External HDD unusualness - is it bricked?

I’ve had a Seagate 500GB Expansion Portable USB 2.0 Hard Drive for about a year, no problems with it until today. After transferring a few files back and forth, then going out to jet ski and bench press dinosaurs I come back to find that without warning all its folders are intact, but every single file has vanished. Running Windows 7.

A couple of image files that I dumped on I: are still there, but when I open them I get “Windows Photo View can’t open this picture because either the picture is deleted, or it’s in a location that isn’t available”. Trying to move a file to it gets “This is no longer in Computer. Verify the item’s location and try again”.

In Computer, everything looks just fine, exactly like it should be - shows 72GB used. In properties Windows reports on “Seagate Portable USB Device” that “This device is working properly”. Running WinDirStat (a drive-mapping program) on the other hand shows that only 3.6MB is used (!). If I try and run Windows Error-checking on the drive nothing happens. The device itself looks fine, no weird noises or overheating, the lights are on like they always were.

What the fudge is going on with it?

The Windows “this device is working properly” just means the driver can talk to it. You could try going into Disk Management and looking at the drive’s SMART status, which should read as “healthy”. Fair warning, though: I’ve seen dead drives have a SMART status of “healthy” before, so that doesn’t necessarily mean anything.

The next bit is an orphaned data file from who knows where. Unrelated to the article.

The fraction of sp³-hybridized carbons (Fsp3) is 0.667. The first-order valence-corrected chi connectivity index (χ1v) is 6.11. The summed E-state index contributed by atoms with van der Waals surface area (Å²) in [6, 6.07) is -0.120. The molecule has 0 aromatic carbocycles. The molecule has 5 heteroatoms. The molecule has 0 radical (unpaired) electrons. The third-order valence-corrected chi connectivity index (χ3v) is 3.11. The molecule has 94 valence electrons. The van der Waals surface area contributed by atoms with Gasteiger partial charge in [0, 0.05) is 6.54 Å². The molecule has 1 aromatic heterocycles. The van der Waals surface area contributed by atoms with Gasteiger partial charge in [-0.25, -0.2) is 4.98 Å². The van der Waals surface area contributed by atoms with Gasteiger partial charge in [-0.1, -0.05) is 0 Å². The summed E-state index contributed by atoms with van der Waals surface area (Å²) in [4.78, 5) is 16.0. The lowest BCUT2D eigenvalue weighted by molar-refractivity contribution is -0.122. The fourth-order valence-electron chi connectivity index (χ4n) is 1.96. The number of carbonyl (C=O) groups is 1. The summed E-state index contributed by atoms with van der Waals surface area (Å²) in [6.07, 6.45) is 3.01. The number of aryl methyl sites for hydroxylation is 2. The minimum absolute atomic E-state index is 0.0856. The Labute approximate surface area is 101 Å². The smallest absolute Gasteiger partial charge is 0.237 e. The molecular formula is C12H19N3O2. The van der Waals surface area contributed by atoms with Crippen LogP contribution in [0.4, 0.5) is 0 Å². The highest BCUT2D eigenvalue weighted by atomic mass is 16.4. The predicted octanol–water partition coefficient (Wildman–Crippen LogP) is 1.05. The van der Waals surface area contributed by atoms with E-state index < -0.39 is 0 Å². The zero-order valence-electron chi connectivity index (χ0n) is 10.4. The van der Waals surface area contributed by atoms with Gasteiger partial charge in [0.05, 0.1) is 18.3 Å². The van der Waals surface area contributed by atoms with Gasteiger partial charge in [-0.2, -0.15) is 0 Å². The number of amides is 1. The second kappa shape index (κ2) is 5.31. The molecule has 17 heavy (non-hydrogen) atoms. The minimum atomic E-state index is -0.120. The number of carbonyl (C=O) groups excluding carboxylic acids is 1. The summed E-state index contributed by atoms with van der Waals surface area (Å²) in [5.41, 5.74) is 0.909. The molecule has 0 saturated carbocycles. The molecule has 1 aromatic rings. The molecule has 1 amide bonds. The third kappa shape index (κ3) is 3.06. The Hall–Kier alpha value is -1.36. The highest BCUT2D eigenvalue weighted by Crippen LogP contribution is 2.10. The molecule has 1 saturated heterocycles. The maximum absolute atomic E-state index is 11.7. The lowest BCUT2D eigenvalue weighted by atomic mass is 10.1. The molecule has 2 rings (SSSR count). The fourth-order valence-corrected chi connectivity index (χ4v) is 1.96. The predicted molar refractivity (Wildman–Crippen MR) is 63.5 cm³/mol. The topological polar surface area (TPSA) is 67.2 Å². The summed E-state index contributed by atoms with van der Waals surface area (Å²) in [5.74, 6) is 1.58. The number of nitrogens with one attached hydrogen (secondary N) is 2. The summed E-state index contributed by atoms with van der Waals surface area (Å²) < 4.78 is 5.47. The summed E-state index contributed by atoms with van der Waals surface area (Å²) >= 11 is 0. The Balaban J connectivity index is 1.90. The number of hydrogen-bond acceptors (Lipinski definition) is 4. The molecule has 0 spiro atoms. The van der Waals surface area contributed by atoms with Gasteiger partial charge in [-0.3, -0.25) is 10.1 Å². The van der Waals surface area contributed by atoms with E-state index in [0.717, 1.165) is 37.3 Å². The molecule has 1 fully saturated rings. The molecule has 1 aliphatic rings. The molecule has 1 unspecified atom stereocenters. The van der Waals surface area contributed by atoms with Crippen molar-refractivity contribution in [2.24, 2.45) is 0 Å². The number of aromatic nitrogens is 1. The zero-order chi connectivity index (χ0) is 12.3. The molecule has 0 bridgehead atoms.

Assuming you have good backups and don’t need to recover data, my next step would be to format the drive, doing a full format (which will warn you about bad blocks, and “fill in” known bad blocks) instead of a “simple” or “quick” format.

But you know what? I’m a paranoid person and 500 GB drives aren’t very expensive. You could just crack the enclosure and swap the drive out for a new one, in far less time than it’ll take a full format to even finish. That’s what I’d do in your situation.

Thanks for the advice, Blakeyrat, it didn’t have any critical data on it but it’s still a pain in the arse. Still, better than losing it altogether I suppose.

It does not take much to corrupt the drive table and you would get the result you are seeing. You are quite probably boned but it might be worth putting the drive in another case to confirm this before trashing it. Whatever you do do not use the drive any more than you have to before trying another case.

Take a look at the disk with Recuva, then TestDisk.